Construction Escrow: The saviour of ‘pay now, argue later’?

By Legal Futures Associate dospay

What is ‘pay now, argue later’?

Robert Fenwick Elliott is credited with coining the phrase ‘pay now, argue later’ in the context of construction operations as he advised Lord Howie in early 1996 on how the statutory adjudication process (which came to exist in the Construction Act 1996) should work.

The principles he based this on were straightforward:

  • Construction projects run for many months, or even years;
  • Disputes can also take many months, or even years;
  • Construction margins are small, so the ‘free cash’ in the system is small;
  • Disputes are costly;
  • Disputes can therefore readily derail a construction project, because they can tie up what little spare cash exists in the system.

The solution, therefore, was for an expedited dispute resolution process which would be binding on the parties and get money flowing in the construction project again, all subject to later detailed argument in the courts if either party considered itself hard done-by.

Construction Adjudication & ‘Pay Now, Argue Later’

The process calls for a tight (28-day) timetable, designed to get the money flowing again as quickly as possible. This can be extended by 2 weeks at the Referring Party’s (the claimant – often the party who hasn’t been paid) option, or longer with both parties’ consent. In the event that the losing party doesn’t pay what the adjudicator says they should pay, there is an expedited enforcement process in the Technology and Construction Court (TCC) that provides for enforcement within approximately 28 days.

In summary, therefore, if the Employer is directed to pay by an adjudicator, and does so, the Contractor will have had to wait:

  • the full duration of the payment cycle;
  • sufficient time for a ‘dispute’ to have arisen in respect of the non-payment;
  • the time required for the nominating body to appoint an adjudicator;
  • the time required to prepare and serve its Referral Notice;
  • 28 days (or 42 days, or longer) for the adjudication process; and
  • any time for the Employer to pay if so directed.

That’s already quite a period. If the Employer is disgruntled (or can’t pay), then it may drag its feet further – requiring the Contractor to carry out enforcement proceedings in the court – and so to this can be added up to another 4-6 weeks.

In total, therefore, from the due date to the ‘money in the bank’, the period could be anything from 10 weeks to 3 months, depending on the terms of the contract and the goodwill of the Employer (who, remember, didn’t pay in the first place).

Given the wafer-thin margins in construction, the reality of this some 28 years after first coined is that it isn’t quite fit for purpose.

The State of Adjudication in 2023-24

In November 2023, Kings College London produced its second construction adjudication report – widely heralded as an accurate and informative ‘state of the nation’ with regard to construction adjudication (and building on the excellent work of the first report), some of its contents were quite alarming:

  • The total cost of an adjudication is between £20,001 and £30,000 (excluding each party’s legal fees and management time);
  • the vast majority of adjudications were for a sum between £500,000 – £2m;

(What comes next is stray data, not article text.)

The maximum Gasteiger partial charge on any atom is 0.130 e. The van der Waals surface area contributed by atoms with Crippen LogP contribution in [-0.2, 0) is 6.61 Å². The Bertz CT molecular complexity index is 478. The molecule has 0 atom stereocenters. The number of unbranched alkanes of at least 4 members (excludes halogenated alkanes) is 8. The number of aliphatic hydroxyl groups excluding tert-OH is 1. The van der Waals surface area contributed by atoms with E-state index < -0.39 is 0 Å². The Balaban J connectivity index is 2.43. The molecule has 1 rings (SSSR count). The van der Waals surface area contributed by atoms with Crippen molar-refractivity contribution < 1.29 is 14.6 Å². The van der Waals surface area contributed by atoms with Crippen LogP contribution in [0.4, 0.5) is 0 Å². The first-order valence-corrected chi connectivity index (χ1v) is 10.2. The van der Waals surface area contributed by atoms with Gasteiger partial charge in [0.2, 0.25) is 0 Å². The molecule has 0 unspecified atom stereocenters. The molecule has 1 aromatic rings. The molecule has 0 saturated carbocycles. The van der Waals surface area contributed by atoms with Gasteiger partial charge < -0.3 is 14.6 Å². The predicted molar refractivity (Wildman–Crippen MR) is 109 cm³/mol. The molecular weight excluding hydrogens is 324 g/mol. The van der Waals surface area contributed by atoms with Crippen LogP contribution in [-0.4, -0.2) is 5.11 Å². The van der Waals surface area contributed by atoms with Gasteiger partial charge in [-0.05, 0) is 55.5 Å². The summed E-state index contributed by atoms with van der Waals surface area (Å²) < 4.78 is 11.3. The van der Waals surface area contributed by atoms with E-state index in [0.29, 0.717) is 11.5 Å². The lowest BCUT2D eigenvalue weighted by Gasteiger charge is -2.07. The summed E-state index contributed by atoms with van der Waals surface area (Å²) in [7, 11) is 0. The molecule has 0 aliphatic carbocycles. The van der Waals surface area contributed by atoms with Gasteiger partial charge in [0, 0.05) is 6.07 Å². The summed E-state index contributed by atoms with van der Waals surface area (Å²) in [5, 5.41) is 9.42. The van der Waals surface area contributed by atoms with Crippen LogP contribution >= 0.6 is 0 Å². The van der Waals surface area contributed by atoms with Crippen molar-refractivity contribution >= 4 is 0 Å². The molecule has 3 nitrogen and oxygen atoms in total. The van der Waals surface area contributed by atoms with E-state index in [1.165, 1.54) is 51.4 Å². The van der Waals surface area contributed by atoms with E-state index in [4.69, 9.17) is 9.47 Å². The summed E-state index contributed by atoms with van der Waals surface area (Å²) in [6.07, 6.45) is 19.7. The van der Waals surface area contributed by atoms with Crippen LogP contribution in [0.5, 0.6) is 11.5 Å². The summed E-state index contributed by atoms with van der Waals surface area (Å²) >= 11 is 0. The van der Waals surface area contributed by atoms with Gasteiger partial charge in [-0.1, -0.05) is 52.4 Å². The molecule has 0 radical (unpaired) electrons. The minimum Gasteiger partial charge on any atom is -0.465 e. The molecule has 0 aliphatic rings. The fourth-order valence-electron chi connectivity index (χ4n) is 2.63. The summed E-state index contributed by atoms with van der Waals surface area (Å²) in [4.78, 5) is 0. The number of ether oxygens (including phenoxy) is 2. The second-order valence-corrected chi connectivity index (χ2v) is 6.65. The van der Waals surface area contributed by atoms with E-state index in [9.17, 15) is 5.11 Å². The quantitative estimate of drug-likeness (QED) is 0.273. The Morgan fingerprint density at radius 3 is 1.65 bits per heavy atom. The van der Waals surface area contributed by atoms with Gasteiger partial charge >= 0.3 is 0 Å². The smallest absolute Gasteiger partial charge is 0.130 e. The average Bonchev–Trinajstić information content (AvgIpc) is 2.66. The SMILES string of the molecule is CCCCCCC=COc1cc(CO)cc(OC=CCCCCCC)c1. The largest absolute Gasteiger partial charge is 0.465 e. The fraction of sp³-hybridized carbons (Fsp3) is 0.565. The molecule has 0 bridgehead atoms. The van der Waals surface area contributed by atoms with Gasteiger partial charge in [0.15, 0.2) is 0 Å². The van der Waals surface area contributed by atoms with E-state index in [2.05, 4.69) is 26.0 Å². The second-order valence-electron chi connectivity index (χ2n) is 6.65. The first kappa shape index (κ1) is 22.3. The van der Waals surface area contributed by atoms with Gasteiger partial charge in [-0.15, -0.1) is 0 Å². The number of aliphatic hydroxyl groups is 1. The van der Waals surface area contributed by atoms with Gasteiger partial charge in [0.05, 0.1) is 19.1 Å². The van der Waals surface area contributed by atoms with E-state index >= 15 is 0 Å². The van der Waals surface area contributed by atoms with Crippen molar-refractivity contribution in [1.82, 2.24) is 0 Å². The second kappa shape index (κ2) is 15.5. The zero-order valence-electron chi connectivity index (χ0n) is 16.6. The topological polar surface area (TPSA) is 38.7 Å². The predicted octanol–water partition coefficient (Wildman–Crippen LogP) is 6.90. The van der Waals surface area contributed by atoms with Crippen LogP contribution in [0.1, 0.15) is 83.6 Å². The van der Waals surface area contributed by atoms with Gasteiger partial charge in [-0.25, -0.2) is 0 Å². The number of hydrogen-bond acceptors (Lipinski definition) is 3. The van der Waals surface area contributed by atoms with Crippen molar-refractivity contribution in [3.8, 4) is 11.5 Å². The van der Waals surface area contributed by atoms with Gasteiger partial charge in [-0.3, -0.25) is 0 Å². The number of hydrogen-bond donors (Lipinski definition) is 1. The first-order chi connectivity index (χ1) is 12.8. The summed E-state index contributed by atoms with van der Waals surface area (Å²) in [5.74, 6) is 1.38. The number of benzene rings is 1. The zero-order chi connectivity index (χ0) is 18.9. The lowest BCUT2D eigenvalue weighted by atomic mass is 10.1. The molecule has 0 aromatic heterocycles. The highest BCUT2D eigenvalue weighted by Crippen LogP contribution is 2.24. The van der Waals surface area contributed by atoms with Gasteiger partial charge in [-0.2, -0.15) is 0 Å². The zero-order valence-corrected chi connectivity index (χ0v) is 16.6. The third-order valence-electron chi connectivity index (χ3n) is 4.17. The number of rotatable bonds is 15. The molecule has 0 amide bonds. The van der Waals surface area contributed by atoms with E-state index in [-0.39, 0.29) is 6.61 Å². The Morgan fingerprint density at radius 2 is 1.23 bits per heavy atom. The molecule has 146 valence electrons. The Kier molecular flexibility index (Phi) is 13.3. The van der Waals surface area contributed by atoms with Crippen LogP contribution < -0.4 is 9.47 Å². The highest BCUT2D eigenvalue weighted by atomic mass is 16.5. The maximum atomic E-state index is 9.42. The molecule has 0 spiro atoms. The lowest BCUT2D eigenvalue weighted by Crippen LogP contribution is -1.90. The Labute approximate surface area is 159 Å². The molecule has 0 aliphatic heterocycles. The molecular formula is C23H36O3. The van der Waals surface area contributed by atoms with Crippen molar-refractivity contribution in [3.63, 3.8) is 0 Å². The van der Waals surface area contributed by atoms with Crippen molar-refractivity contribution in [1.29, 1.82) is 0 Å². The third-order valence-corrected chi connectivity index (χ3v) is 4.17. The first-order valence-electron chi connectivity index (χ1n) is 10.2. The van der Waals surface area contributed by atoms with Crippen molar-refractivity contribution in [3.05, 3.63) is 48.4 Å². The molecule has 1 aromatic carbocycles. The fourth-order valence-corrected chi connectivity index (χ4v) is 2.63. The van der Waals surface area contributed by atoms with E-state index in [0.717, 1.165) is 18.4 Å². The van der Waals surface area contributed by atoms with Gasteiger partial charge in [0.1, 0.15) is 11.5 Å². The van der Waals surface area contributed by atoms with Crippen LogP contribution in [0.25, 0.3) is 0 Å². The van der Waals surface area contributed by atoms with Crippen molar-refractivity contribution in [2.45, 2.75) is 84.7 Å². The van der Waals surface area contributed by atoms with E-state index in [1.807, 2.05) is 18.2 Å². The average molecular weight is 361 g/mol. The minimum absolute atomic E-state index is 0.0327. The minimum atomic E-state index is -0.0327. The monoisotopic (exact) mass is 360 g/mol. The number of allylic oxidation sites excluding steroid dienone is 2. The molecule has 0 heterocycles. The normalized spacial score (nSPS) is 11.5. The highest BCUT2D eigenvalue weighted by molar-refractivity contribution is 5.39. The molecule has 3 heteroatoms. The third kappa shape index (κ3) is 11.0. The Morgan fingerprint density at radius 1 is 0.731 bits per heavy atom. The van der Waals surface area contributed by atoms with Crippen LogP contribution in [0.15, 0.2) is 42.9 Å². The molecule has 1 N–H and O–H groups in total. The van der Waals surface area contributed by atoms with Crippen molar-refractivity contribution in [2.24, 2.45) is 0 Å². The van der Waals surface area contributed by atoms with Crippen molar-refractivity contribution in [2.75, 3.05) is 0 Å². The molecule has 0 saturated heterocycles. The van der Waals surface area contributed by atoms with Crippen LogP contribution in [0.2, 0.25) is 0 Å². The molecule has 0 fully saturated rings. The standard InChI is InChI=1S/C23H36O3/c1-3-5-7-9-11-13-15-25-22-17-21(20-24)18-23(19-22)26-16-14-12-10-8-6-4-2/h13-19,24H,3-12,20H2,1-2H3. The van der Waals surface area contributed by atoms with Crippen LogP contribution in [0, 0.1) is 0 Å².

• only 12% of those questioned said that most adjudications they are involved with settle within 28 days

It’s clear, therefore, that in 2024 we are looking at a situation more akin to ‘pay late, argue even later’, which can have significant consequences for the viability of the build and completion of the project…

How can a construction escrow account help the parties?

Construction escrow accounts will usually be set up as follows (the CLLS precedent is usually the starting point):

  • An arbitrary amount (usually, 3 months’ of forecast valuations) is deposited with an independent escrow agent in an agreed, segregated, ring-fenced bank account at the beginning of the project;
  • If the Employer doesn’t pay on time against a Payment Notice issued by the contract administrator (either because it cannot, or because it does not wish to), the Contractor can present the Payment Notice to the escrow agent and be paid immediately;
  • The parties can still choose to adjudicate (by which time, in almost all circumstances, the Contractor will have ‘caught up’ with the payments made by carrying out further work), though it is not likely to be commercially interesting to them;
  • The Employer must then top up the escrow account to bring it back to the agreed level or the Contractor may suspend works until the Employer has done so.

How much does a construction escrow account cost?

The benefits of this to any project are clear, but there is also a clear commercial benefit – the cost of escrow accounts is considerably lower than the cost of adjudication – Contractors will generally (rightly) argue for including the costs in the contract preliminaries as a cost of the project (as quid pro quo to the cost of performance bonds and advanced payment bonds).

The below-the-line commercial benefits should not be understated either. Savvy Contractors will always include a risk factor in their tenders based on the profile of the Employer and their perception of the chance of payment delinquency – with a construction escrow account in place, this risk doesn’t need to be costed into the project.

Where can you get a Construction Escrow Account?

dospay, a Certified B Corp, offers escrow accounts in the UK for projects of any size and is able to work with complex Employers (including trusts, offshore structures and PEP’s) to open accounts promptly. They also offer fast, free, no-obligation quotes.


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